Leeds City Council v Waco UK Ltd  EWCH 1400 (TCC)
This case concerned the question of whether a payment notice from Waco was valid, meaning Leeds City Council (LCC) had to pay the sums set out in it. However, to understand this case and its importance, we must look at the history of it.
The contract contained detailed payment provisions including specific dates on which Waco had to submit its payment applications. In actual fact Waco submitted its payment applications late, usually by between 2 – 5 days. LCC’s contract administrator, Jacobs, did not object to this and the applications were treated as if they were submitted on time. Jacobs routinely certified the sums set out in Waco’s late applications which were then paid.
Following practical completion, Waco submitted a further application but this time 2 days’ earlier than the specific date. Jacobs objected on the basis that the application was premature. It was resubmitted after the date and paid.
A few months later, Waco again submitted an early application for payment, this time by 8 days. This time, Jacobs certified it. It is important to note that this application was for £13,000, a modest sum relative to the value of the contract and previous applications.
Waco then submitted its Application 21, for £500,000, 6 days early. LCC failed to issue a payment or pay less notice and no payment was made. Waco adjudicated for the value of its Application 21 and won, on the basis that LCC had failed to issue a payment notice in response to the application. However, LCC continued to refuse to pay and Waco had to launch summary proceedings to enforce the decision. It failed, and LCC was given leave to launch proceedings to overturn the adjudication. This came before Edwards-Stuart J in the TCC.
The TCC found that there was “a course of conduct” in allowing late applications for payment. This gave Waco a reasonable grace period to submit late payment applications. Therefore LCC could not hold Waco to the payment application dates in the contract. However, if Waco’s applications fell outside of this reasonable grace period, Jacobs would not be required to accept the application.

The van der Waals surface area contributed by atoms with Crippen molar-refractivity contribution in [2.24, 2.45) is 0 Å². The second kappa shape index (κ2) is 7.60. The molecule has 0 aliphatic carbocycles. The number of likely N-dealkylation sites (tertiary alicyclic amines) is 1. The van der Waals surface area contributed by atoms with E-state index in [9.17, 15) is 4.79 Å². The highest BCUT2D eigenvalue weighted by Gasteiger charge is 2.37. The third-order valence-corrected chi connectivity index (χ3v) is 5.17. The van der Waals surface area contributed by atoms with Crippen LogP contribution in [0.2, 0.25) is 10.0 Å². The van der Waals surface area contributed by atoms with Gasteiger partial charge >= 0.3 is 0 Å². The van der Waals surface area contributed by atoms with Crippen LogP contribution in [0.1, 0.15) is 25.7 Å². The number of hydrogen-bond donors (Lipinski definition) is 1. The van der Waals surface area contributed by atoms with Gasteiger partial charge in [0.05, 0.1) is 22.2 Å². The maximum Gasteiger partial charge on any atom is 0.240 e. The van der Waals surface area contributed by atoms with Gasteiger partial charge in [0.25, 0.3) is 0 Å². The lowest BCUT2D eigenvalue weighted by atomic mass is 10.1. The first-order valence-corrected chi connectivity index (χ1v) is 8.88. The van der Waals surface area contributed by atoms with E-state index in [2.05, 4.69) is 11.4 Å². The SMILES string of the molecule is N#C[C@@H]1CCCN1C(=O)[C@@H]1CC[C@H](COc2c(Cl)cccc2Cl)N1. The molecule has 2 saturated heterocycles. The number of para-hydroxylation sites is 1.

In summary, the court concluded that Waco was effectively under an implied obligation to submit its applications within a reasonable time of the dates set out in the contract.
In relation to Application 21 however, the TCC held that it was invalid because it was premature. There was no mechanism in the contract that allowed the early submission of applications, nor had either party’s conduct modified the contract terms in any way. The TCC did look at the early application for £13,000, which was certified and paid, but considered that this was a one off payment for a small sum which did not affect the rights and obligations of the parties.
First and foremost, parties need to be aware that their conduct can alter how contracts work. In this case, if Jacobs decided that it would no longer accept any late payment applications from Waco, and Waco subsequently adjudicated, then Waco would have won. This is despite Waco’s conduct being, strictly speaking, in breach of contract. The case illustrates that the court is willing to recognise practical realities and apply them to the contract. This is positive, but it means that parties need to have a greater awareness of how their actions can affect the interpretation of contractual terms.
A word of caution, however. This case is very much dependent upon its specific facts. It would be unwise to conclude that following this decision, the courts will routinely construe a course of conduct by the parties as modifying the express terms of the contract. For an example, please see our article on Henia Investments Inc v Beck Interiors Limited, in which the court showed no leniency for a late application.
A word on Waco’s failed Application 21; Waco could be forgiven for thinking that early applications were valid, given both Jacobs’ readiness to allow late applications and its action in certifying payment following the early application for £13,000. However, this claim ultimately failed, as the application was found not to be contractually valid. Therefore, when the contract includes a payment regime with specific dates for compliance, contractors would be well advised to adhere strictly to those dates to ensure that all applications for payment remain valid.